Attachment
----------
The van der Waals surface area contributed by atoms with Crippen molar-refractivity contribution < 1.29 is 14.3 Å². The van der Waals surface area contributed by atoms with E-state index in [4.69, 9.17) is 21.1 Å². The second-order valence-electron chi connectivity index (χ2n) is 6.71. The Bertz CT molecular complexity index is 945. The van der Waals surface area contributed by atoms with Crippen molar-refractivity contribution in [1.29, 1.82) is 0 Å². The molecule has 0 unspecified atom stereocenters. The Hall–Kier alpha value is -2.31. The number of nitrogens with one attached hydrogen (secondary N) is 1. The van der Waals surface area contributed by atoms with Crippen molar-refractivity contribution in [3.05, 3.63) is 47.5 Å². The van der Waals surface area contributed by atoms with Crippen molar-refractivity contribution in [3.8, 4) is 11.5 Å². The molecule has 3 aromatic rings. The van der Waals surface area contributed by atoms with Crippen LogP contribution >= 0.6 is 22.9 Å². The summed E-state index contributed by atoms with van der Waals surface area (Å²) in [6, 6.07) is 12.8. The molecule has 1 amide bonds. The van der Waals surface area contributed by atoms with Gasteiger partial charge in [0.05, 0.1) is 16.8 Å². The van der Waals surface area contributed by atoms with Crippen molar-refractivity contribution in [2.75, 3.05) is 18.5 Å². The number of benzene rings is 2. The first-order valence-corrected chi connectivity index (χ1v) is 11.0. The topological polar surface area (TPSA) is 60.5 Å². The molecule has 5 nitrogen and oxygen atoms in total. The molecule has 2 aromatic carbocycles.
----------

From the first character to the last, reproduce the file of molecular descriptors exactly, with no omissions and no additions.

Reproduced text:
The van der Waals surface area contributed by atoms with Crippen molar-refractivity contribution < 1.29 is 14.3 Å². The van der Waals surface area contributed by atoms with E-state index in [4.69, 9.17) is 21.1 Å². The second-order valence-electron chi connectivity index (χ2n) is 6.71. The Bertz CT molecular complexity index is 945. The van der Waals surface area contributed by atoms with Crippen molar-refractivity contribution in [1.29, 1.82) is 0 Å². The molecule has 0 unspecified atom stereocenters. The Hall–Kier alpha value is -2.31. The number of nitrogens with one attached hydrogen (secondary N) is 1. The van der Waals surface area contributed by atoms with Crippen molar-refractivity contribution in [3.05, 3.63) is 47.5 Å². The van der Waals surface area contributed by atoms with Crippen molar-refractivity contribution in [3.8, 4) is 11.5 Å². The molecule has 3 aromatic rings. The van der Waals surface area contributed by atoms with Crippen LogP contribution >= 0.6 is 22.9 Å². The summed E-state index contributed by atoms with van der Waals surface area (Å²) in [6, 6.07) is 12.8. The molecule has 1 amide bonds. The van der Waals surface area contributed by atoms with Gasteiger partial charge in [0.05, 0.1) is 16.8 Å². The van der Waals surface area contributed by atoms with Crippen molar-refractivity contribution in [2.75, 3.05) is 18.5 Å². The number of benzene rings is 2. The first-order valence-corrected chi connectivity index (χ1v) is 11.0. The topological polar surface area (TPSA) is 60.5 Å². The molecule has 5 nitrogen and oxygen atoms in total. The molecule has 2 aromatic carbocycles.